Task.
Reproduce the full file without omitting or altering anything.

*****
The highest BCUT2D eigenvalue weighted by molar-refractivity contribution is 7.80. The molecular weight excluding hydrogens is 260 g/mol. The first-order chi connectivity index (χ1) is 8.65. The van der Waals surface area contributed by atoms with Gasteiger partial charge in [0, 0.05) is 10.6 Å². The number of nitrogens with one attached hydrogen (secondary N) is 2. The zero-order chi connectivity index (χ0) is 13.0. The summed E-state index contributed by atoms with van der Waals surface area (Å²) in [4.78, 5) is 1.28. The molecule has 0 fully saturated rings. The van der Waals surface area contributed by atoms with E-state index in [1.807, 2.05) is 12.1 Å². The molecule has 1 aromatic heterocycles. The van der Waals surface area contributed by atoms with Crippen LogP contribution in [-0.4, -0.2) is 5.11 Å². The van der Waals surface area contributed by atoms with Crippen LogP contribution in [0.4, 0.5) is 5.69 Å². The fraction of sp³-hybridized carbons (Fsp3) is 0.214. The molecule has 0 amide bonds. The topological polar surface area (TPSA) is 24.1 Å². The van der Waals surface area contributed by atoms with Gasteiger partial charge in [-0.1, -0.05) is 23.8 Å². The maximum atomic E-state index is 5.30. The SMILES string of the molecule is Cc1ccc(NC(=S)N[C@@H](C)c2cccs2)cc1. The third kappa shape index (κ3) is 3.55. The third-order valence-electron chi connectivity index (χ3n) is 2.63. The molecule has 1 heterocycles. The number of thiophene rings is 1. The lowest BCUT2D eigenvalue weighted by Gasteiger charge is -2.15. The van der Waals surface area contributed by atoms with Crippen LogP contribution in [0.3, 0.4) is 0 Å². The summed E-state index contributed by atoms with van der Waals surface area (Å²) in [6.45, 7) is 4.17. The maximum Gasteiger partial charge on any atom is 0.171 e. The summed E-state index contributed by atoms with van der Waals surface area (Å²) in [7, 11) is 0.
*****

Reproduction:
The highest BCUT2D eigenvalue weighted by molar-refractivity contribution is 7.80. The molecular weight excluding hydrogens is 260 g/mol. The first-order chi connectivity index (χ1) is 8.65. The van der Waals surface area contributed by atoms with Gasteiger partial charge in [0, 0.05) is 10.6 Å². The number of nitrogens with one attached hydrogen (secondary N) is 2. The zero-order chi connectivity index (χ0) is 13.0. The summed E-state index contributed by atoms with van der Waals surface area (Å²) in [4.78, 5) is 1.28. The molecule has 0 fully saturated rings. The van der Waals surface area contributed by atoms with E-state index in [1.807, 2.05) is 12.1 Å². The molecule has 1 aromatic heterocycles. The van der Waals surface area contributed by atoms with Crippen LogP contribution in [-0.4, -0.2) is 5.11 Å². The van der Waals surface area contributed by atoms with Crippen LogP contribution in [0.4, 0.5) is 5.69 Å². The fraction of sp³-hybridized carbons (Fsp3) is 0.214. The molecule has 0 amide bonds. The topological polar surface area (TPSA) is 24.1 Å². The van der Waals surface area contributed by atoms with Gasteiger partial charge in [-0.1, -0.05) is 23.8 Å². The maximum atomic E-state index is 5.30. The SMILES string of the molecule is Cc1ccc(NC(=S)N[C@@H](C)c2cccs2)cc1. The third kappa shape index (κ3) is 3.55. The third-order valence-electron chi connectivity index (χ3n) is 2.63. The molecule has 1 heterocycles. The number of thiophene rings is 1. The lowest BCUT2D eigenvalue weighted by Gasteiger charge is -2.15. The van der Waals surface area contributed by atoms with Crippen LogP contribution in [0.3, 0.4) is 0 Å². The summed E-state index contributed by atoms with van der Waals surface area (Å²) in [6.45, 7) is 4.17. The maximum Gasteiger partial charge on any atom is 0.171 e. The summed E-state index contributed by atoms with van der Waals surface area (Å²) in [7, 11) is 0.